Last month the District awakened to an all-Republican federal government for the second time in two years. After the 2000 election, this city lived with a Republican president, House and Senate and more than held its own. We will do it again.

In 2001 Jim Jeffords became an independent and gave the Democrats a one-seat Senate majority. Democratic control made a big difference on big D.C. issues. For example, the recent 9 to 0 vote of Joe Lieberman's Governmental Affairs Committee, which sent our D.C. voting rights bill to the Senate floor, was the most significant progress on D.C. voting rights in a generation.

What's next for voting rights and the rest of the city's pressing agenda now that Republicans again control the government? Our voting rights will not be a casualty of the Republican Congress. We maximized progress on this issue while we had a Democratic Senate. But whether Congress is Republican or Democratic, we have gone as far as we can on voting rights without going to the country. Our plan has always been to mount a national campaign for voting rights beginning next year.

As important as voting representation is, the vote is not all we need from the president and Congress. Further, there is no evidence that our local priorities are unachievable when Republicans are in power. Only the first four of my 12 years in Congress were under Democratic control, yet progress did not cease. To get benefits for the District, I have been guided by two notions:

First, despite our differences, Congress and its constituents benefit from a thriving nation's capital.

Second, the best way to pass bills is to align the District's interests with congressional trends. We have achieved valuable legislation by focusing on where Congress was going and getting the District on board. The College Access Act, which more than 2,000 residents use to attend public and private colleges here and around the nation, passed in a Republican House and Senate that were focused on education. We turned to the $5,000 Homebuyer Credit -- which has been key to stemming our population loss -- and to the critical D.C.-only business tax credits because GOP interest in tax cuts coincided with certain D.C. priorities.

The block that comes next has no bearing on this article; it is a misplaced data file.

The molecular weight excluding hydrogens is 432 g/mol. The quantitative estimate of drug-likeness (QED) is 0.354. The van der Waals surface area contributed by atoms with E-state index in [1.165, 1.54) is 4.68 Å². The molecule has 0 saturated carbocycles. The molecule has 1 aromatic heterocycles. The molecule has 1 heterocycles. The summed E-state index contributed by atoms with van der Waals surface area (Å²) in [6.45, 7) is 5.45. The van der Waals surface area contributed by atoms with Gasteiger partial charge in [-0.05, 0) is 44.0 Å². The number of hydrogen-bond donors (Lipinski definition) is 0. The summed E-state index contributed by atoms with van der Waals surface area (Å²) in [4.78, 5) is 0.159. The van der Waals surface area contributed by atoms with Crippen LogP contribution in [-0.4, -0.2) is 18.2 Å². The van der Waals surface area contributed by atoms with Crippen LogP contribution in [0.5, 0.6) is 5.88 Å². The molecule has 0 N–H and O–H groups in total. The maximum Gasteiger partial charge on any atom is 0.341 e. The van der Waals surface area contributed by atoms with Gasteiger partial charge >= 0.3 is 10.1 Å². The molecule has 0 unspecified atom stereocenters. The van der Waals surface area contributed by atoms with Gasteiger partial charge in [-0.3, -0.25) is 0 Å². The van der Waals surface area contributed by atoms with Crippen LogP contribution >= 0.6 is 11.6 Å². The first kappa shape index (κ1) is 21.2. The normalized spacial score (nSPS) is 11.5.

The same principle of aligned interests applies to presidents. In 1991 George Bush was critical to the District's $300 million bailout. Bill Clinton ensured the District's recovery from insolvency with the Revitalization Act, which took responsibility for the lethal $5 billion pension liability and costly state functions. George W. Bush, only two years in office, has shown his regard for the District by funding the College Access Act and the Public Safety Reimbursement Act, which compensates the city for its coverage of demonstrations and federal events.

However, no president should end his term in Washington without leaving a personal legacy for the District. The president drives the congressional agenda, especially when his party controls Congress. The Revitalization Act, for example, would have gone nowhere without Congress, but Republicans worked with me to help transfer these costs from the District to the federal government because the president had funded the costs. Bush could exercise similar leadership on the $400 million the District needs to remedy the dangerous structural deficit imposed on it by the federal government. I am working on this problem with my colleagues, but I need the support of both the executive and legislative branches, and of Democrats and Republicans alike. The amount in the federal budget would be infinitesimal, but it would be a lifesaver for the District.

With Republicans in control of all three branches, a joint presidential-congressional strategy is indispensable for the nation's capital. The District must not be reluctant to pursue what it needs to thrive simply because the president and the congressional majority aren't Democratic. Whatever our party differences, issues affecting the well-being of the nation's capital are nonpartisan and resolvable. Unless the president and Congress draw partisan lines, we must draw no line in the sand.

-- Eleanor Holmes Norton

is the District's delegate to

the House of Representatives.